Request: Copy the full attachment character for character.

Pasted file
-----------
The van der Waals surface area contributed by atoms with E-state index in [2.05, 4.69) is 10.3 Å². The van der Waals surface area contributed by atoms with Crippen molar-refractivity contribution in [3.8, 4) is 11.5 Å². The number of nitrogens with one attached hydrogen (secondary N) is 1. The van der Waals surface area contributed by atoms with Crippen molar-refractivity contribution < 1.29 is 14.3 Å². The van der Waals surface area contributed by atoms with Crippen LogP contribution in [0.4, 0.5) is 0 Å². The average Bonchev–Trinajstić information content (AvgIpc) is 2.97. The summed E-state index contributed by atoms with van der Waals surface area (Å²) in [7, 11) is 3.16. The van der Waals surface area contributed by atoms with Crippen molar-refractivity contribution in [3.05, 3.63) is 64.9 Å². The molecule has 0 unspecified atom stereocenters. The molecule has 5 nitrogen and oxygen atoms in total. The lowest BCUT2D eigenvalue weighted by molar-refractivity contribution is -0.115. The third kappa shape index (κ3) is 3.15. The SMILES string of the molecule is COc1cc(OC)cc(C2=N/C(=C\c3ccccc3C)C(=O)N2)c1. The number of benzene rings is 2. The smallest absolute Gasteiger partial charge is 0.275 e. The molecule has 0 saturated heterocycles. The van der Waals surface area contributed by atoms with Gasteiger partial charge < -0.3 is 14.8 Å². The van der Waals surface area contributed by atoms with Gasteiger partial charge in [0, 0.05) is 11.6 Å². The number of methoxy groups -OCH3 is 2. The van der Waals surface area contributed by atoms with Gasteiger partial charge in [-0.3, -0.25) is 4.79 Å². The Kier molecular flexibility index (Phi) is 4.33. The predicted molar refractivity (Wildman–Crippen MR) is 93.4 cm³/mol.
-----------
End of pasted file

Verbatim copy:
The van der Waals surface area contributed by atoms with E-state index in [2.05, 4.69) is 10.3 Å². The van der Waals surface area contributed by atoms with Crippen molar-refractivity contribution in [3.8, 4) is 11.5 Å². The number of nitrogens with one attached hydrogen (secondary N) is 1. The van der Waals surface area contributed by atoms with Crippen molar-refractivity contribution < 1.29 is 14.3 Å². The van der Waals surface area contributed by atoms with Crippen LogP contribution in [0.4, 0.5) is 0 Å². The average Bonchev–Trinajstić information content (AvgIpc) is 2.97. The summed E-state index contributed by atoms with van der Waals surface area (Å²) in [7, 11) is 3.16. The van der Waals surface area contributed by atoms with Crippen molar-refractivity contribution in [3.05, 3.63) is 64.9 Å². The molecule has 0 unspecified atom stereocenters. The molecule has 5 nitrogen and oxygen atoms in total. The lowest BCUT2D eigenvalue weighted by molar-refractivity contribution is -0.115. The third kappa shape index (κ3) is 3.15. The SMILES string of the molecule is COc1cc(OC)cc(C2=N/C(=C\c3ccccc3C)C(=O)N2)c1. The number of benzene rings is 2. The smallest absolute Gasteiger partial charge is 0.275 e. The molecule has 0 saturated heterocycles. The van der Waals surface area contributed by atoms with Gasteiger partial charge < -0.3 is 14.8 Å². The van der Waals surface area contributed by atoms with Gasteiger partial charge in [0, 0.05) is 11.6 Å². The number of methoxy groups -OCH3 is 2. The van der Waals surface area contributed by atoms with Gasteiger partial charge in [-0.3, -0.25) is 4.79 Å². The Kier molecular flexibility index (Phi) is 4.33. The predicted molar refractivity (Wildman–Crippen MR) is 93.4 cm³/mol.